Knight-Swift Transportation Holdings (NYSE: KNX) reported revenue growth and rising income across much of the company, with the notable exception of Swift’s refrigerated segment, during its second quarter 2018 earnings call.
The company, which merged last year, reported $1.3 billion in total revenue, a 5.2 percent increase over what Knight and Swift reported separately for the second quarter of 2017. This quarter combined adjusted operating income ballooned to $135 million, a 47 percent jump from what each entity reported in the second quarter of 2017.
“Our year-over-year combined revenue growth was achieved despite shedding some underperforming business and implementing more stringent driver hire requirements at Swift,” Knight-Swift Chief Financial Officer Adam Miller said. “We believe our ability to convert increases in revenue per mile into meaningful improvement in operating income demonstrates the type of industry-leading operating leverage we continue to see in each of our segments.”
Knight’s “remarkable” operating ratio
Knight’s trucking business boasted a 77.7 percent operating ratio during the second quarter. That number includes the first full quarter of Abilene Motor Express, which performed at an 82.4 percent operating ratio.
“When we look at this quarter, this is arguably the best quarter in Knight Transportation’s history, given that it was done with a fuel headwind due to rising fuel prices,” Knight-Swift CEO Dave Jackson said. “It was achieved with rates being up, with miles per tractor being up meaningfully. With even the fleet size growing, our driver turnover in the Knight Transportation business is at record lows right now.”
Knight’s average revenue per tractor increased 24.1 percent as a result of a revenue per loaded mile increase of 20.9 percent and a 3.9 percent improvement in miles per tractor in the second quarter.
Jackson said Knight benefited from a positive spot environment and “meaningful improvement” in contractual freight.
“As we begin the third quarter, approximately, 85 percent of all contractual rates have been revised within the last six months,” Jackson said. “And so, that gives you a sense for how far the implementation has gone with new contractual rates as we move towards the back half of the year. And, of course, different in this cycle than previous cycles this late in the bid season, it’s not normal or typical to still see the kind of freight available and the rates available in the spot market, which suggest the strength that we’re experiencing.”
Jackson said he expects Knight’s trucking segment to continue operating in the 70s throughout the third and fourth quarters, then into 2019.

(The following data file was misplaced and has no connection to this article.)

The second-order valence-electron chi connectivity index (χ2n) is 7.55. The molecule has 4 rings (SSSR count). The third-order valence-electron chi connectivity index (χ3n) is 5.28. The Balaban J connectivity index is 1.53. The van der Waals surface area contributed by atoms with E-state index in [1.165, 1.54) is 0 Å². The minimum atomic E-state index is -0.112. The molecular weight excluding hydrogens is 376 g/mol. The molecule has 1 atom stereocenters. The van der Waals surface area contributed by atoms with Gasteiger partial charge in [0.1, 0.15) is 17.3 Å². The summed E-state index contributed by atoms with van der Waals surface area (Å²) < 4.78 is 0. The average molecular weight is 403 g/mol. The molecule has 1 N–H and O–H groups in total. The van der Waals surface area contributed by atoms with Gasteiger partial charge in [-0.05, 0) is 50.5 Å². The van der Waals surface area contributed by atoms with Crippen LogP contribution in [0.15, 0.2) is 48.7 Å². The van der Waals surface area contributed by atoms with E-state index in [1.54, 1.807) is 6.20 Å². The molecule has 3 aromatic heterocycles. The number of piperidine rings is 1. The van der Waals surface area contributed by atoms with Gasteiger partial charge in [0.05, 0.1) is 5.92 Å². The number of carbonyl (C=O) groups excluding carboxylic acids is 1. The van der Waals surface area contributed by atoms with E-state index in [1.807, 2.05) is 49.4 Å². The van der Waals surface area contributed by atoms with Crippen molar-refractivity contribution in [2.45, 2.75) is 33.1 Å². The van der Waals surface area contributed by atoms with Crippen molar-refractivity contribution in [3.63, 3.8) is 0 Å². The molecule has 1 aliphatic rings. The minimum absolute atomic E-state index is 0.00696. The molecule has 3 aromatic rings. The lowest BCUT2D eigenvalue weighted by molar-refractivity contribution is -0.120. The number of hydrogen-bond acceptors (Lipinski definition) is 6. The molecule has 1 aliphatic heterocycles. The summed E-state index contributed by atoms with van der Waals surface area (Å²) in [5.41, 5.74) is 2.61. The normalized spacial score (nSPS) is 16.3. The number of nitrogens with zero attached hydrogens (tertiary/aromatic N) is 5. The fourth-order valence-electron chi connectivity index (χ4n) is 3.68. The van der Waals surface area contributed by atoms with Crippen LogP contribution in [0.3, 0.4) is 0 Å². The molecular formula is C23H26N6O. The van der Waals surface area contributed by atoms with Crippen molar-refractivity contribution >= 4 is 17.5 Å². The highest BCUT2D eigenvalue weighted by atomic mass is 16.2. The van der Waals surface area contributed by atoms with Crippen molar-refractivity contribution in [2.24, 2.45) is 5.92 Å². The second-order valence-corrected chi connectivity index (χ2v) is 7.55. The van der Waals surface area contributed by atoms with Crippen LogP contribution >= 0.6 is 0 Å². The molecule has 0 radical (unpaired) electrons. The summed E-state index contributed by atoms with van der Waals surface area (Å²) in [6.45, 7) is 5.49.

Knight’s logistics segment adjusted operating ratio improved to 94.6 percent in the second quarter of 2018 from 95 percent in the second quarter of 2017.
Foundational changes at Swift
Swift saw an operating ratio of 87.4 percent in its truckload segment, 85.4 percent in its dedicated segment, 98 percent in its refrigerated segment and 95.6 percent in its intermodal segment.
“During the second quarter of 2018, our two largest segments (based on average tractor count), Swift Truckload and Swift Dedicated, achieved an adjusted operating ratio of 87.4 percent and 85.4 percent, respectively, which is a notable improvement from historical performance within these segments,” Knight-Swift’s earnings report reads. “Additionally, we continue to see meaningful improvement in our operating profitability within our Swift Truckload, Swift Dedicated and Swift Intermodal segments, as a result of our focus on expanding our margins by improving our revenue per tractor and revenue per container while executing on cost control.”
Average revenue per tractor increased 8.8 percent in Swift’s truckload segment compared to the second quarter of 2017. The increase was driven largely by growing revenue and was offset somewhat by a 3.8 percent decrease in miles per tractor.
Average revenue per tractor in Swift’s dedicated segment increased 3.5 percent in the second quarter of 2018, thanks to a 4.4 percent increase in contract rates. It was partially offset by a slight decrease in miles per tractor year-over-year.
“Here’s what I am seeing, I’m seeing very much we are improving our market execution at Swift. I’ve always felt like Swift was an industry leader in size and I felt like Swift should be an industry leader in market execution,” Knight-Swift Executive Chairman Kevin Knight said. “And I can tell you that with our line haul rates up 14.7 percent year-over-year, I’m pleased with the progress that we’ve made so far.”